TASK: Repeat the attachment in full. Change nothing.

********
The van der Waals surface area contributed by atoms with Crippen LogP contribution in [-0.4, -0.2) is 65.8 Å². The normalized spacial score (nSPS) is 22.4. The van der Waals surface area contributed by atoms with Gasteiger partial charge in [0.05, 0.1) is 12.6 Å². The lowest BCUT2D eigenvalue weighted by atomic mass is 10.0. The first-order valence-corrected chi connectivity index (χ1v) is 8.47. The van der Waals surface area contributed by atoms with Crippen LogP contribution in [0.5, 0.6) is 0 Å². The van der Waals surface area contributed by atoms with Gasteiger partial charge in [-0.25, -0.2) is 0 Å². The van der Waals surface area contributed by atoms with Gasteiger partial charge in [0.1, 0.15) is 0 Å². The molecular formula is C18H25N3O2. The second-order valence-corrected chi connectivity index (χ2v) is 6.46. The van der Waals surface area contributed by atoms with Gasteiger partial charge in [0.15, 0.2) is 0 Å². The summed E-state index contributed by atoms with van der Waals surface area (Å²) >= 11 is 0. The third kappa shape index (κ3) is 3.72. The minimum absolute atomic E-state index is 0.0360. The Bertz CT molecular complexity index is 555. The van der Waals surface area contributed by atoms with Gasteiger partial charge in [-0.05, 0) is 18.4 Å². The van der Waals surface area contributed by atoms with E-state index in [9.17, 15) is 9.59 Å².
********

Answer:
The van der Waals surface area contributed by atoms with Crippen LogP contribution in [-0.4, -0.2) is 65.8 Å². The normalized spacial score (nSPS) is 22.4. The van der Waals surface area contributed by atoms with Gasteiger partial charge in [0.05, 0.1) is 12.6 Å². The lowest BCUT2D eigenvalue weighted by atomic mass is 10.0. The first-order valence-corrected chi connectivity index (χ1v) is 8.47. The van der Waals surface area contributed by atoms with Crippen LogP contribution in [0.5, 0.6) is 0 Å². The van der Waals surface area contributed by atoms with Gasteiger partial charge in [-0.25, -0.2) is 0 Å². The van der Waals surface area contributed by atoms with Gasteiger partial charge in [0.1, 0.15) is 0 Å². The molecular formula is C18H25N3O2. The second-order valence-corrected chi connectivity index (χ2v) is 6.46. The van der Waals surface area contributed by atoms with Gasteiger partial charge in [0.15, 0.2) is 0 Å². The summed E-state index contributed by atoms with van der Waals surface area (Å²) >= 11 is 0. The third kappa shape index (κ3) is 3.72. The minimum absolute atomic E-state index is 0.0360. The Bertz CT molecular complexity index is 555. The van der Waals surface area contributed by atoms with Gasteiger partial charge in [-0.05, 0) is 18.4 Å². The van der Waals surface area contributed by atoms with E-state index in [9.17, 15) is 9.59 Å².